scottf200 wrote:https://cleantechnica.com/2018/11/21/ca ... or-a-coup/
This sounds like he did not file correctly what is known in the USA as SEC Form 4, “Statement of changes in beneficial ownership of securities,” from 2010 to 2015.
The company assets in question appear to be residences Nissan acquired for him in Brazil and Lebanon.
Regarding "mis-use of Nissan funds," yes, it sounds like he pitched to the board that they should spin-off a startup incubator/investor firm, but then he directed the new firm to purchase houses for his use. However, I haven't read any report that ownership of the properties was transferred to him. So there would be no "change in ownership of beneficial securities." At most, you could fault him for not declaring the value of his use of the properties. Depending on how you look at it, he benefited from their use for several days per year, or they were de-facto leased to him. But he didn't own them. This is clearly shady, but I don't think this is beyond-normal for a Japanese Zaibatsu. In fact, we have state legislators in the US living in houses that were paid-for by utility companies in their home state, with no later findings of any criminal wrongdoing. I am dubious that a typical board chair at a Japanese corporation would be called-out for staying in a "guest house" paid for by the company.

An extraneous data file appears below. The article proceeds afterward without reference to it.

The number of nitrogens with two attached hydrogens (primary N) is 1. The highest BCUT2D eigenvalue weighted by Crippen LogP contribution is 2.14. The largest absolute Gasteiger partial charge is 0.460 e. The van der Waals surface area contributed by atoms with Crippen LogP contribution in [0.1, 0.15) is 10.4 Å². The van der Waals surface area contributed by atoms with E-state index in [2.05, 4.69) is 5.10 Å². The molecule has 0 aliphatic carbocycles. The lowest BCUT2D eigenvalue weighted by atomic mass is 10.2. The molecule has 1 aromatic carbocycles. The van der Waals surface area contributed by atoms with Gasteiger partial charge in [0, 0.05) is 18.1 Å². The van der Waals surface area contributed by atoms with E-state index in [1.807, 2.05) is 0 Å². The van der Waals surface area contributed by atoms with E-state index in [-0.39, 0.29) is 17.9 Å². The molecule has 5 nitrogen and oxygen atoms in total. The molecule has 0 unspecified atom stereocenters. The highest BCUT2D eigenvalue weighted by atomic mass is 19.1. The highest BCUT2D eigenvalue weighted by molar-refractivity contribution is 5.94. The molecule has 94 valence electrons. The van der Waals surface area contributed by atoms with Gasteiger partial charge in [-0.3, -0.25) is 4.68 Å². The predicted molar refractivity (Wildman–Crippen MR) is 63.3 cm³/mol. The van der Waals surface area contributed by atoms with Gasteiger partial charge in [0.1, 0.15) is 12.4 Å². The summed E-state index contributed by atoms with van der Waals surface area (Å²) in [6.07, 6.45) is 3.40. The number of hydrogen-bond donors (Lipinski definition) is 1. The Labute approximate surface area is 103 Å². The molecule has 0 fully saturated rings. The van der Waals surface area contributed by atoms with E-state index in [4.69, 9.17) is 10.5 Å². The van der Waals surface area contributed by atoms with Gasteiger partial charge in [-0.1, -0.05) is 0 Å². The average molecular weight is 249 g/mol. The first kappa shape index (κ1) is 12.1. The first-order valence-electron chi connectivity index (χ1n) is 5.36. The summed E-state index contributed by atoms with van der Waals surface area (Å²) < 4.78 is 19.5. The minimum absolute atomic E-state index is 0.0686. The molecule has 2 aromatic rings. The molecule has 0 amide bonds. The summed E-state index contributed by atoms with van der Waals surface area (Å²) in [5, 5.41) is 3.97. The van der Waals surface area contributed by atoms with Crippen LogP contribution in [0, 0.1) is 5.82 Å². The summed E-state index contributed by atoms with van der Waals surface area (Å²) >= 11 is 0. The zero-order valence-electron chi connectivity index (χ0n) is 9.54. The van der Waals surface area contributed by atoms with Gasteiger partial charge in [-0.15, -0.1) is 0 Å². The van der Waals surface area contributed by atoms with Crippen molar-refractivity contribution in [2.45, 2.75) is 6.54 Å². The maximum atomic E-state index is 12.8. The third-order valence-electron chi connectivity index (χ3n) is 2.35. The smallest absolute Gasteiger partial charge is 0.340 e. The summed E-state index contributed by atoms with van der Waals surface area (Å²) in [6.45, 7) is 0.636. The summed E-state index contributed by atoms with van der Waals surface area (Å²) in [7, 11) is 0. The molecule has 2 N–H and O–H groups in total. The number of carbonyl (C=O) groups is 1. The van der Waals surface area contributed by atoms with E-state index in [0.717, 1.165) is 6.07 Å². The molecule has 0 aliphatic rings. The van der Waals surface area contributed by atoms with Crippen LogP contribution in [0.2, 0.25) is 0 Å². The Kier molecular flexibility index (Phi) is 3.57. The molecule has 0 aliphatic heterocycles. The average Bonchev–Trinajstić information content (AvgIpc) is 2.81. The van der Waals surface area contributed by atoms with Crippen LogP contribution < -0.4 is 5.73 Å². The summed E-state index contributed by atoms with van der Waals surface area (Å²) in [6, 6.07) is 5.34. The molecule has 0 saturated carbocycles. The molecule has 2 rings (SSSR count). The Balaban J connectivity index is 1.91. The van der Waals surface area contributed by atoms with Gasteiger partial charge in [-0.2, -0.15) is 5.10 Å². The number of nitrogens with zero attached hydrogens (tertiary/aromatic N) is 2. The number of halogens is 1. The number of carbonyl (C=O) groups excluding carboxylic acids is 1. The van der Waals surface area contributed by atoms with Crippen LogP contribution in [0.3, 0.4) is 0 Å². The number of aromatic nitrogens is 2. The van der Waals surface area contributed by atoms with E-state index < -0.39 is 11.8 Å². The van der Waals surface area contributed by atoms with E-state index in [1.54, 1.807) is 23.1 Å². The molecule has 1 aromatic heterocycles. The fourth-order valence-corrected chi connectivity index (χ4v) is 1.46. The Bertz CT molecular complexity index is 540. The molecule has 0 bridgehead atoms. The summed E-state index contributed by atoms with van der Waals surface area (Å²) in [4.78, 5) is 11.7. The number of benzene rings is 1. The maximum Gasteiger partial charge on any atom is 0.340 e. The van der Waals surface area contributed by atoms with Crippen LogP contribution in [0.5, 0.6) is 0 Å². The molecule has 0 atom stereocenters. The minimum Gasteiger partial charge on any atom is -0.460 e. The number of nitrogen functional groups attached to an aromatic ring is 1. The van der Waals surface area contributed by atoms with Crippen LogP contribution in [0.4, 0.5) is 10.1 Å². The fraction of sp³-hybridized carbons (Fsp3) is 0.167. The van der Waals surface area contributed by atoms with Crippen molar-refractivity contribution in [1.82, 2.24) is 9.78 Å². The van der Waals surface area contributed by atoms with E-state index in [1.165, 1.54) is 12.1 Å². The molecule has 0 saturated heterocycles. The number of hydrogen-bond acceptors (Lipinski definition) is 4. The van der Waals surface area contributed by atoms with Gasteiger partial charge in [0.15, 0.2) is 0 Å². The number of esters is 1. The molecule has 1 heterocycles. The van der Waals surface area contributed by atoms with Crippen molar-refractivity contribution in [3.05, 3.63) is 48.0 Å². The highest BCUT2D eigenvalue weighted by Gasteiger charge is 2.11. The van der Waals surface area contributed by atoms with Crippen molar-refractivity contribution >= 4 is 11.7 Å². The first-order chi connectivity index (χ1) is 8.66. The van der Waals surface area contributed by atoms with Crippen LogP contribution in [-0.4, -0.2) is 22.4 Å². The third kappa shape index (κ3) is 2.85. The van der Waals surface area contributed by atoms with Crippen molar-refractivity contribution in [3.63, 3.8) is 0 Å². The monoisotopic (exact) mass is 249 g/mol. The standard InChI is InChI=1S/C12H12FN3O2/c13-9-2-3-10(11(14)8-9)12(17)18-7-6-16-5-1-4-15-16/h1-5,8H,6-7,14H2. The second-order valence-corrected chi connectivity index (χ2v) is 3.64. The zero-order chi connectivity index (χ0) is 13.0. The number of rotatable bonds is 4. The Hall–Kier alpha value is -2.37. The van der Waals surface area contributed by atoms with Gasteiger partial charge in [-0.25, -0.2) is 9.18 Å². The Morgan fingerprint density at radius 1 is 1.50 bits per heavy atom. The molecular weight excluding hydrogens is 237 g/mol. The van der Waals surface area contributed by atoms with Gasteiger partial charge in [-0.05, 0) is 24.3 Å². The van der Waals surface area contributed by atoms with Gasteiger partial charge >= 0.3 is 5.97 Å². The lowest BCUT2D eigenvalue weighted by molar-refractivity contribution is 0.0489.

The misreported income and the separate problem of the misuse of corporate funds (the properties) may have been conflated in the CleanTechnica article. MarketWatch describes the "misreported income" as something separate from the properties:
https://www.marketwatch.com/story/ghosn ... 2018-11-28
It reports that Ghosn, as board chair, could set is own salary, without notifying the board (legally); and that he "wrote IOUs" to himself (unclear what such an "IOU" looks like). The article describes that he awarded himself some "deferred compensation" which quadrupled his salary (but was deferred, not paid). Deferred compensation would have had to have been recorded as a liability on the Nissan books. But for US taxes, it would only be accounted-for when it is paid; not when it is promised. Deferred Compensation is at "substantial risk of forfeiture": if Nissan went bankrupt, the money is gone. If Nissan was acquired (even by Renault!), the money may be gone. I have no idea how the filing to Tokyo Stock Exchange treats deferred compensation, but it's not the same as compensation. Since he never received the money, the case is complicated.
My suspicion is that Nissan's board already got what it wanted (Saikawa-san as board chair). They may want a conviction (for something, anything) to smooth things with Renault, who is still 42% shareholder. If they release Ghosn after 14 days with no charges, the next board meeting is going to get ugly.